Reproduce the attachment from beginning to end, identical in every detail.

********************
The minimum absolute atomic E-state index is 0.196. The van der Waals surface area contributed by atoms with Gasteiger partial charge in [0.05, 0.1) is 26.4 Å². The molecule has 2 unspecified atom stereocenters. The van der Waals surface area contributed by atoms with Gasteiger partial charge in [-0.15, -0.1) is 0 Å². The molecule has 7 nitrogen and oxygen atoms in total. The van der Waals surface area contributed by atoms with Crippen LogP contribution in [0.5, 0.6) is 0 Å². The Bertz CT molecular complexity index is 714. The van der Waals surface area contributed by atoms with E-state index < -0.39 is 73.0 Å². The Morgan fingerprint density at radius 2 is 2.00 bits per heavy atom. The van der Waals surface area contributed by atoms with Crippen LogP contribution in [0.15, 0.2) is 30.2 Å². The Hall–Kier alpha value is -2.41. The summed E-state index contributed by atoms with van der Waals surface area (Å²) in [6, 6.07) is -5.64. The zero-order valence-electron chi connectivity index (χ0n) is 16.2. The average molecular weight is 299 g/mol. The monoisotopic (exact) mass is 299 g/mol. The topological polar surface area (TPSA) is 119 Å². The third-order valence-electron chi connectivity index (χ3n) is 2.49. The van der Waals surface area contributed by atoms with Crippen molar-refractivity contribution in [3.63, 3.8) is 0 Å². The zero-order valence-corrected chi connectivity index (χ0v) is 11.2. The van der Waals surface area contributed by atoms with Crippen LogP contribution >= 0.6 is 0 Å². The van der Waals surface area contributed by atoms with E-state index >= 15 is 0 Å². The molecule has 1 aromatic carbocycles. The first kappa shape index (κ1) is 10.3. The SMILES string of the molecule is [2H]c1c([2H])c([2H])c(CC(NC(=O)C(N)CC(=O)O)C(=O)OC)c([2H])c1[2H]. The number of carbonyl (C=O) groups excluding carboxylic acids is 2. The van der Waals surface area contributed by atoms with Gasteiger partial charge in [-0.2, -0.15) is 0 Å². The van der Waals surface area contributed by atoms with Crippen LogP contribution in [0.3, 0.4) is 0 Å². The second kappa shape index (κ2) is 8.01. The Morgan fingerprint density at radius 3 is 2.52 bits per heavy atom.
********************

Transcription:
The minimum absolute atomic E-state index is 0.196. The van der Waals surface area contributed by atoms with Gasteiger partial charge in [0.05, 0.1) is 26.4 Å². The molecule has 2 unspecified atom stereocenters. The van der Waals surface area contributed by atoms with Gasteiger partial charge in [-0.15, -0.1) is 0 Å². The molecule has 7 nitrogen and oxygen atoms in total. The van der Waals surface area contributed by atoms with Crippen LogP contribution in [0.5, 0.6) is 0 Å². The Bertz CT molecular complexity index is 714. The van der Waals surface area contributed by atoms with E-state index < -0.39 is 73.0 Å². The Morgan fingerprint density at radius 2 is 2.00 bits per heavy atom. The van der Waals surface area contributed by atoms with Crippen LogP contribution in [0.15, 0.2) is 30.2 Å². The Hall–Kier alpha value is -2.41. The summed E-state index contributed by atoms with van der Waals surface area (Å²) in [6, 6.07) is -5.64. The zero-order valence-electron chi connectivity index (χ0n) is 16.2. The average molecular weight is 299 g/mol. The monoisotopic (exact) mass is 299 g/mol. The topological polar surface area (TPSA) is 119 Å². The third-order valence-electron chi connectivity index (χ3n) is 2.49. The van der Waals surface area contributed by atoms with Crippen molar-refractivity contribution in [3.63, 3.8) is 0 Å². The zero-order valence-corrected chi connectivity index (χ0v) is 11.2. The van der Waals surface area contributed by atoms with Crippen LogP contribution >= 0.6 is 0 Å². The van der Waals surface area contributed by atoms with E-state index >= 15 is 0 Å². The molecule has 1 aromatic carbocycles. The first kappa shape index (κ1) is 10.3. The SMILES string of the molecule is [2H]c1c([2H])c([2H])c(CC(NC(=O)C(N)CC(=O)O)C(=O)OC)c([2H])c1[2H]. The number of carbonyl (C=O) groups excluding carboxylic acids is 2. The van der Waals surface area contributed by atoms with Gasteiger partial charge in [-0.2, -0.15) is 0 Å². The van der Waals surface area contributed by atoms with Crippen LogP contribution in [0.3, 0.4) is 0 Å². The second kappa shape index (κ2) is 8.01. The Morgan fingerprint density at radius 3 is 2.52 bits per heavy atom.